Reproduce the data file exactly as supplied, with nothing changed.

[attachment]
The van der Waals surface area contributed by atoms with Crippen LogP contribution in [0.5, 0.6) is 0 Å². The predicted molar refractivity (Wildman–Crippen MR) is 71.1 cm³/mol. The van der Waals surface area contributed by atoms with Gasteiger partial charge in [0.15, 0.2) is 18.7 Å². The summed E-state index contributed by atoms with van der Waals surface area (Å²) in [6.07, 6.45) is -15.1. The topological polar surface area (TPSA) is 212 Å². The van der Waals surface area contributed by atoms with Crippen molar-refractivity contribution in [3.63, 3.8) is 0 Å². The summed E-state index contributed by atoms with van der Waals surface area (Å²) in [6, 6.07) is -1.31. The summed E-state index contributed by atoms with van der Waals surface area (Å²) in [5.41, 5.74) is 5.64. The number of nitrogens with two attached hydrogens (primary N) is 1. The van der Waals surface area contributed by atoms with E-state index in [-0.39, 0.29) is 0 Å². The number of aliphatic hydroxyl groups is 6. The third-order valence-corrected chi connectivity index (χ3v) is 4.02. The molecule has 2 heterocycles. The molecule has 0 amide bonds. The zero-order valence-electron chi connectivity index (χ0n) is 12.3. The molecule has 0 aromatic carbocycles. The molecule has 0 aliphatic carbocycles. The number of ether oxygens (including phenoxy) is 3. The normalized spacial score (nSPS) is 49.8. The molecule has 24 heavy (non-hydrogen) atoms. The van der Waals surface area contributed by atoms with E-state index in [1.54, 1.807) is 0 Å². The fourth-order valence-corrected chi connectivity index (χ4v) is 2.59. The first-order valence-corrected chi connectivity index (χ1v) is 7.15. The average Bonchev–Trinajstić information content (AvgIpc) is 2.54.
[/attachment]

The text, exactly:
The van der Waals surface area contributed by atoms with Crippen LogP contribution in [0.5, 0.6) is 0 Å². The predicted molar refractivity (Wildman–Crippen MR) is 71.1 cm³/mol. The van der Waals surface area contributed by atoms with Gasteiger partial charge in [0.15, 0.2) is 18.7 Å². The summed E-state index contributed by atoms with van der Waals surface area (Å²) in [6.07, 6.45) is -15.1. The topological polar surface area (TPSA) is 212 Å². The van der Waals surface area contributed by atoms with Crippen molar-refractivity contribution in [3.63, 3.8) is 0 Å². The summed E-state index contributed by atoms with van der Waals surface area (Å²) in [6, 6.07) is -1.31. The summed E-state index contributed by atoms with van der Waals surface area (Å²) in [5.41, 5.74) is 5.64. The number of nitrogens with two attached hydrogens (primary N) is 1. The van der Waals surface area contributed by atoms with E-state index in [-0.39, 0.29) is 0 Å². The number of aliphatic hydroxyl groups is 6. The third-order valence-corrected chi connectivity index (χ3v) is 4.02. The molecule has 2 heterocycles. The molecule has 0 amide bonds. The zero-order valence-electron chi connectivity index (χ0n) is 12.3. The molecule has 0 aromatic carbocycles. The molecule has 0 aliphatic carbocycles. The number of ether oxygens (including phenoxy) is 3. The normalized spacial score (nSPS) is 49.8. The molecule has 24 heavy (non-hydrogen) atoms. The van der Waals surface area contributed by atoms with E-state index in [1.54, 1.807) is 0 Å². The fourth-order valence-corrected chi connectivity index (χ4v) is 2.59. The first-order valence-corrected chi connectivity index (χ1v) is 7.15. The average Bonchev–Trinajstić information content (AvgIpc) is 2.54.